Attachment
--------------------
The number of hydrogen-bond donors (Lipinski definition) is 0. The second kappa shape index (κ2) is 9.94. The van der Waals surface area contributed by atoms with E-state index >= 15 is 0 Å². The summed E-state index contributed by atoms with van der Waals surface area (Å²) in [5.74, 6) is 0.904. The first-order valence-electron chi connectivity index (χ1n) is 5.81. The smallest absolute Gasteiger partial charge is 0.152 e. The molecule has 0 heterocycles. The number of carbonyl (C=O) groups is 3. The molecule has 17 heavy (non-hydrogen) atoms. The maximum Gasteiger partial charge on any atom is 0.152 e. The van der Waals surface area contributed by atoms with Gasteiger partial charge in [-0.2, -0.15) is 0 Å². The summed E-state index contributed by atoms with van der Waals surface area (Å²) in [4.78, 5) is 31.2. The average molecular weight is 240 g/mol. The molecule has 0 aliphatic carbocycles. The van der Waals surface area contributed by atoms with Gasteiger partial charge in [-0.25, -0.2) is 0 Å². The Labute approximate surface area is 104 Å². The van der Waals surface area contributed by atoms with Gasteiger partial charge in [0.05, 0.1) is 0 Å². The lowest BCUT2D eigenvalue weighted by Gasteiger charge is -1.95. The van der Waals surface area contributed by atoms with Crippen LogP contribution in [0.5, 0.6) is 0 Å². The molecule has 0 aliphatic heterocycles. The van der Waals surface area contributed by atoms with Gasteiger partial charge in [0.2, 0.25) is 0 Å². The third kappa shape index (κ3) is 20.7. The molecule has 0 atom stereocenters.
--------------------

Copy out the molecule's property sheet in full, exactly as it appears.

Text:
The number of hydrogen-bond donors (Lipinski definition) is 0. The second kappa shape index (κ2) is 9.94. The van der Waals surface area contributed by atoms with E-state index >= 15 is 0 Å². The summed E-state index contributed by atoms with van der Waals surface area (Å²) in [5.74, 6) is 0.904. The first-order valence-electron chi connectivity index (χ1n) is 5.81. The smallest absolute Gasteiger partial charge is 0.152 e. The molecule has 0 heterocycles. The number of carbonyl (C=O) groups is 3. The molecule has 17 heavy (non-hydrogen) atoms. The maximum Gasteiger partial charge on any atom is 0.152 e. The van der Waals surface area contributed by atoms with Gasteiger partial charge in [-0.2, -0.15) is 0 Å². The summed E-state index contributed by atoms with van der Waals surface area (Å²) in [4.78, 5) is 31.2. The average molecular weight is 240 g/mol. The molecule has 0 aliphatic carbocycles. The van der Waals surface area contributed by atoms with Gasteiger partial charge in [-0.25, -0.2) is 0 Å². The Labute approximate surface area is 104 Å². The van der Waals surface area contributed by atoms with Gasteiger partial charge in [0.05, 0.1) is 0 Å². The lowest BCUT2D eigenvalue weighted by Gasteiger charge is -1.95. The van der Waals surface area contributed by atoms with Crippen LogP contribution in [0.5, 0.6) is 0 Å². The molecule has 0 aliphatic heterocycles. The van der Waals surface area contributed by atoms with Gasteiger partial charge in [0.2, 0.25) is 0 Å². The third kappa shape index (κ3) is 20.7. The molecule has 0 atom stereocenters.